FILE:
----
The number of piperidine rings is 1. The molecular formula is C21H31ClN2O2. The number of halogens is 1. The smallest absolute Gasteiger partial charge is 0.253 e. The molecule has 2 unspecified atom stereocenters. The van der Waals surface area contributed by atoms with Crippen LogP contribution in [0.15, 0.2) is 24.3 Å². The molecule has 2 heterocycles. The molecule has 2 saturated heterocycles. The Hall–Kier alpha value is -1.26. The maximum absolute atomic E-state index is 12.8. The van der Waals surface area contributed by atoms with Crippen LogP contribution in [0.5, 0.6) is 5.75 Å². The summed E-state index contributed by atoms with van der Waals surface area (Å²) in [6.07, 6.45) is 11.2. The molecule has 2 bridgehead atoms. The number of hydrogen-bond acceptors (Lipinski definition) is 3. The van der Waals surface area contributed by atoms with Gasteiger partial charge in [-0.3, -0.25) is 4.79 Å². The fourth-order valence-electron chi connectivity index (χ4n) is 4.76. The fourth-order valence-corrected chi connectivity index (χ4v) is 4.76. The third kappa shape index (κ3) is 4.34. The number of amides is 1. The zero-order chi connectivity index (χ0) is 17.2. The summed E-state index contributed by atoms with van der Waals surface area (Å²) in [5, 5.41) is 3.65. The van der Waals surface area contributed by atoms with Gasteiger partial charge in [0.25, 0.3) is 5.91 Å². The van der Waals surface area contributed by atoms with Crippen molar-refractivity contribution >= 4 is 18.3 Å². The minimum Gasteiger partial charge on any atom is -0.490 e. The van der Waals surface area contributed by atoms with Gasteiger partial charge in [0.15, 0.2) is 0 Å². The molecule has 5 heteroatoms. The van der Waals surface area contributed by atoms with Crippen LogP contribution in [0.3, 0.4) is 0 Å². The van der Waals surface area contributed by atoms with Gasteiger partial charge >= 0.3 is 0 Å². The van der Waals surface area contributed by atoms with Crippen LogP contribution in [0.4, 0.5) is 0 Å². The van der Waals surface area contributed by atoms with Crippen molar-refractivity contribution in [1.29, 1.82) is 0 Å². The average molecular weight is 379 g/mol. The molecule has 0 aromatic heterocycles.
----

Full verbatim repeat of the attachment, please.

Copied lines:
The number of piperidine rings is 1. The molecular formula is C21H31ClN2O2. The number of halogens is 1. The smallest absolute Gasteiger partial charge is 0.253 e. The molecule has 2 unspecified atom stereocenters. The van der Waals surface area contributed by atoms with Crippen LogP contribution in [0.15, 0.2) is 24.3 Å². The molecule has 2 heterocycles. The molecule has 2 saturated heterocycles. The Hall–Kier alpha value is -1.26. The maximum absolute atomic E-state index is 12.8. The van der Waals surface area contributed by atoms with Crippen LogP contribution in [0.5, 0.6) is 5.75 Å². The summed E-state index contributed by atoms with van der Waals surface area (Å²) in [6.07, 6.45) is 11.2. The molecule has 2 bridgehead atoms. The number of hydrogen-bond acceptors (Lipinski definition) is 3. The van der Waals surface area contributed by atoms with Gasteiger partial charge in [-0.3, -0.25) is 4.79 Å². The fourth-order valence-electron chi connectivity index (χ4n) is 4.76. The fourth-order valence-corrected chi connectivity index (χ4v) is 4.76. The third kappa shape index (κ3) is 4.34. The number of amides is 1. The zero-order chi connectivity index (χ0) is 17.2. The summed E-state index contributed by atoms with van der Waals surface area (Å²) in [5, 5.41) is 3.65. The van der Waals surface area contributed by atoms with Gasteiger partial charge in [0.25, 0.3) is 5.91 Å². The van der Waals surface area contributed by atoms with Crippen molar-refractivity contribution >= 4 is 18.3 Å². The minimum Gasteiger partial charge on any atom is -0.490 e. The van der Waals surface area contributed by atoms with Gasteiger partial charge in [0.15, 0.2) is 0 Å². The molecule has 5 heteroatoms. The van der Waals surface area contributed by atoms with Crippen LogP contribution in [0.3, 0.4) is 0 Å². The van der Waals surface area contributed by atoms with Gasteiger partial charge >= 0.3 is 0 Å². The van der Waals surface area contributed by atoms with Crippen LogP contribution in [0.4, 0.5) is 0 Å². The van der Waals surface area contributed by atoms with Crippen molar-refractivity contribution in [1.29, 1.82) is 0 Å². The average molecular weight is 379 g/mol. The molecule has 0 aromatic heterocycles.